A few months back, I posted some thoughts about recent efforts to legalize medical and recreational marijuana, with an emphasis on the potential issues such laws would have on manufacturers – particularly manufacturers in a space requiring a heightened concern for employee safety. See “Legal Pot = Manufacturing Storm Clouds” (May 29, 2019). To my surprise, I started fielding related questions as soon as I published the blog.
So here is the question: What do you do when an employee has a prescription to use medical marijuana under your state’s law and arrives to work reeking of marijuana? Suppose the employee is employed in a job where a mistake could be dangerous to him or herself, or to the public at large. (Think airline pilot, health care professional, high steel construction worker, or a laborer in a large equipment manufacturing facility.)
If we assume the employee’s medical condition would be covered under the Americans with Disabilities Act or a comparable state law, the employee’s employer may be required to accommodate that person’s off-duty use of marijuana. See Wild v. Carriage Funeral Holdings, Inc. and Noffsinger v. SS Niantic Operating Co., 2018 WL 4224075 (D. CT 2018). But what if the person’s medical condition required him or her to use marijuana during a break? Or what happens if the prescription says simply, “as needed?”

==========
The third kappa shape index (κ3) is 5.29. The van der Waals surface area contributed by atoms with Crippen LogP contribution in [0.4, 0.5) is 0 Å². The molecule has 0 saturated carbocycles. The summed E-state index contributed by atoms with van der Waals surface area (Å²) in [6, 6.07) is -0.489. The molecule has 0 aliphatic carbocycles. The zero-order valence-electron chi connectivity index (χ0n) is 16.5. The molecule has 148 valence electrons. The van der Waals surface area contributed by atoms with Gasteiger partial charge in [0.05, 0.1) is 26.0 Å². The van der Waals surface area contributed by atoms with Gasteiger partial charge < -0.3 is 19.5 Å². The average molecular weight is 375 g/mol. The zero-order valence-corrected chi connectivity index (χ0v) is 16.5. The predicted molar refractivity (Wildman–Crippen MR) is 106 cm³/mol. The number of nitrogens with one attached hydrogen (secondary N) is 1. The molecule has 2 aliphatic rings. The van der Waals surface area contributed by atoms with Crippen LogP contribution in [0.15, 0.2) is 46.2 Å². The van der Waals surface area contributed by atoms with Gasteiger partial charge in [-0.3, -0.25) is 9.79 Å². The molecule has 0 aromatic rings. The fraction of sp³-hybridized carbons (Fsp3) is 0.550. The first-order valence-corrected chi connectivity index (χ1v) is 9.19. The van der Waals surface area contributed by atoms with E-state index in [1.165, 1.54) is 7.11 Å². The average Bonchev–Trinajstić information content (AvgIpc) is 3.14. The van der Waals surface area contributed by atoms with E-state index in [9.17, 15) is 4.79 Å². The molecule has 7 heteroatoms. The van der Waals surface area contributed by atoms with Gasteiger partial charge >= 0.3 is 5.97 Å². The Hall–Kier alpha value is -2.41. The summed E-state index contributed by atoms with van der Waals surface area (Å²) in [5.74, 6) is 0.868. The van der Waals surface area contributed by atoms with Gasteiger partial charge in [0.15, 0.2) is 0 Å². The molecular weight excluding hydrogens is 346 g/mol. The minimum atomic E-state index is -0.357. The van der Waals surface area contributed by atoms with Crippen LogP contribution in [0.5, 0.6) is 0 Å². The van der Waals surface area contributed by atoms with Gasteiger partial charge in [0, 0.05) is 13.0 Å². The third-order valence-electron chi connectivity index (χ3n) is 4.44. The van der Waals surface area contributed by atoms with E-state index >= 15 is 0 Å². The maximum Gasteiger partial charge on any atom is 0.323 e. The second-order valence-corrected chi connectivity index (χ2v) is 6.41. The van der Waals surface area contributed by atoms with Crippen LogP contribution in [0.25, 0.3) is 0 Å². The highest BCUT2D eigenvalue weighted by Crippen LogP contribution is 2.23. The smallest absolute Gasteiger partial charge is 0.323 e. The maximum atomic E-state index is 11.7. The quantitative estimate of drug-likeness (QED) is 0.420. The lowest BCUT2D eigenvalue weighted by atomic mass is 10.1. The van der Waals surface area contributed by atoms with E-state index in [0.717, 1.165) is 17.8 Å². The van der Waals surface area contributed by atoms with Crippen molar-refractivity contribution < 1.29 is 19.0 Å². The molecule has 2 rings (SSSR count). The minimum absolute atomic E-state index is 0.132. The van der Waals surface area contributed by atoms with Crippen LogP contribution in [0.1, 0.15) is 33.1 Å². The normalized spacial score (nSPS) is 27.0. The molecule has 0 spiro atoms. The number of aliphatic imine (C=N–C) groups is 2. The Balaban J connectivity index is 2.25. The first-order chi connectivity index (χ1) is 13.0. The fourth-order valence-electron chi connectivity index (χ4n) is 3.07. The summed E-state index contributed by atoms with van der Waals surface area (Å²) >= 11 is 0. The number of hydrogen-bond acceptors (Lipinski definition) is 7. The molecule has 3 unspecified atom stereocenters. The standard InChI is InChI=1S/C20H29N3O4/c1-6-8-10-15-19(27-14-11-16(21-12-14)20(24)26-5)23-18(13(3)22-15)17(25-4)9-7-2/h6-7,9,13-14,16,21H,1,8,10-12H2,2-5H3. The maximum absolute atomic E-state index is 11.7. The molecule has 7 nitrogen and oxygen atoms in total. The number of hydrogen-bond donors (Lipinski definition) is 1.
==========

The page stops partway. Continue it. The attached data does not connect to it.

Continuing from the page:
Generally speaking, an unsubstantiated fear that “something bad” may happen does not justify refusing to accommodate the individual. So an employer’s concern or belief that the employee really does not “need” to use marijuana during break times or that she or he is “under the influence at work” may not be sufficient absence proof of intoxication.
Arguably, the above court decisions would permit an employer to discipline an employee for using marijuana at work or being under the influence of marijuana while at work. The challenge of course is proving it. I am told that like a fine cigar, the aroma of marijuana can linger on a person’s clothing long after use. I also understand from my review of the literature that there has yet to be developed a reliable test for determining whether someone is under the influence (unlike alcohol, where reliable field sobriety and blood tests are highly accurate).
I admit I have no perfect answers.
This remains one area where society has outpaced both the law and the science. Until we can agree on where we draw the line between public safety and individual liberty, I think these issues will continue to confound HR and legal professionals.